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Work-life Balance Around the World. Does Yours Look the Same?

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The American work culture standard is under threat, and this has implications for how we view work-life balance. Cultural norms vary from one country to the next. However, in America, personal needs often outweigh employee output and performance. As we navigate the COVID-19 epidemic and move toward a remote future that allows us to work from home, the boundaries between work and personal life are becoming increasingly blurred. This has led to a national push to redefine what American work-life balance could look like in the coming months and years.

Nearly half of U.S. workers have considered changing jobs to achieve a better work-life balance. This could lead to the potential for the entire workforce being dislocated. Many corporations like Adobe and Twitter have announced permanent remote work arrangements to meet changing needs during the pandemic. Kickstarter is also testing four-day work weeks in order to improve productivity.

Lauren Pasquarella Daley (PhD), vice president of Women and the Future of Work at Catalyst, says that people’s expectations regarding work and life are changing. “The most important thing to do at this time is to explore, shift, and adapt elements of corporate culture in order to create more equitable and flexible workplaces for the future.”

Are American workplace norms likely to change? We looked at how life and work could or should coexist around the globe to expand our ideas.


Australia’s employees look forward to four weeks of vacation each year, as mandated by federal law. One can earn an additional 8.67 weeks paid leave after 10 years of service to one employer. This makes a total of three calendar month’s worth of paid vacation. Australian workers have the right to up to 18 weeks paid parental leave. They also have the option of choosing unpaid parental leave up to one year. All residents have access to universal insurance, which provides health insurance.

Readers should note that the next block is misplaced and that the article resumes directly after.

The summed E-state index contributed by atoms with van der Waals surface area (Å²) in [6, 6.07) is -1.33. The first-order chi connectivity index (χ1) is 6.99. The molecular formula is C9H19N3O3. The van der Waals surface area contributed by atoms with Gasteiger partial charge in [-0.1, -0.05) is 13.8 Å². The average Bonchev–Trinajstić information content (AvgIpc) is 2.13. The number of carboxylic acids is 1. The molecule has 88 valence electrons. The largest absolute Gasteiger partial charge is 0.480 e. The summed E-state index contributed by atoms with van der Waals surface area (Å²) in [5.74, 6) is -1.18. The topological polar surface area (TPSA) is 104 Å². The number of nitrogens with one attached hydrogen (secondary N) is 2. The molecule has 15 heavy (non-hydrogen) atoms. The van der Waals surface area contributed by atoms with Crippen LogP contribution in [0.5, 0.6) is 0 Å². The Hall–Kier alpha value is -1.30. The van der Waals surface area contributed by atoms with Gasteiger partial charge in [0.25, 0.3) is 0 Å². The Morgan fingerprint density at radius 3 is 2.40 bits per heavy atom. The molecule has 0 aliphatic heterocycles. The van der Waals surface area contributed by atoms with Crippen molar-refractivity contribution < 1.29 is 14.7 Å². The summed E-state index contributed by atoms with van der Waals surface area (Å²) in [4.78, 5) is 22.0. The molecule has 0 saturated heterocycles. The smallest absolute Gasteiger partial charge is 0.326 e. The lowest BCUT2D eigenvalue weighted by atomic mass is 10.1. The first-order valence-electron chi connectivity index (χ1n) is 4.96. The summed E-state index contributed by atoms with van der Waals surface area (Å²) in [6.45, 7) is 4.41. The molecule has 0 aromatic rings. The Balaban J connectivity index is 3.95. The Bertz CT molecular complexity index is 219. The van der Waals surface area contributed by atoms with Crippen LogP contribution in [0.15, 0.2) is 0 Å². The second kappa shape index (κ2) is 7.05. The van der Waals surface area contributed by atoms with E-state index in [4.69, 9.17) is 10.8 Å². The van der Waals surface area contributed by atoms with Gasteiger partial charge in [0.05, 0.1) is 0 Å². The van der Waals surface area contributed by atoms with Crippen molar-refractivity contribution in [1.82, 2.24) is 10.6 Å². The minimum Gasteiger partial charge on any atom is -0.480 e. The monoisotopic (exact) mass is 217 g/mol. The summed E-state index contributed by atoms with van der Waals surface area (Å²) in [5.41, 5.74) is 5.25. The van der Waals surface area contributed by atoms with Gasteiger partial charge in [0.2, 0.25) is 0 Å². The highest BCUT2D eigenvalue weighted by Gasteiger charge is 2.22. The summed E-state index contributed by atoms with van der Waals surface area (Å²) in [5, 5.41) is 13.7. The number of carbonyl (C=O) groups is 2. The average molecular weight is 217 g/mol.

These benefits are sure to help employees get time off to recharge or start a family. Institute for Workplace Skills  Nicholas Wyman, Innovation America president, grew up in Australia but now lives in California. He says there are pros and cons to these benefits. Wyman clarifies that there is a misconception that Australia has a relaxed work culture. “In Australia, people work long hours and start early.”

Recent studies support this conclusion. Recent data from the Organisation for Economic Co-Operation and Development (Better Life Index) showed that only 13 percent of Australians worked more than 50 hours per week compared to the global–and U.S.–averages of 11 percent. It doesn’t help that there has been an increase in remote culture. The Australian Government surveyed men and women in 2020 to find out how they balance work and family. Nearly two-thirds (or more) of respondents work from home at least part time. Child care is the most difficult.


A recent survey conducted by ADP Canada and Maru Public Opinion found that Canadian workers rank work-life balance higher then salary in a poll. As you can see, 15 percent of Canadian workers have changed jobs, moved into different industries or quit the workforce entirely since the pandemic. 29 percent said they needed to reduce stress and workload, while 28 percent desired more flexibility. Except for Saskatchewan, all provinces offer two weeks of paid vacation. The guarantee of paid parental leave for mothers is not available. It offers up to 17 weeks unpaid maternal leave and up to 63 weeks unpaid parental leave.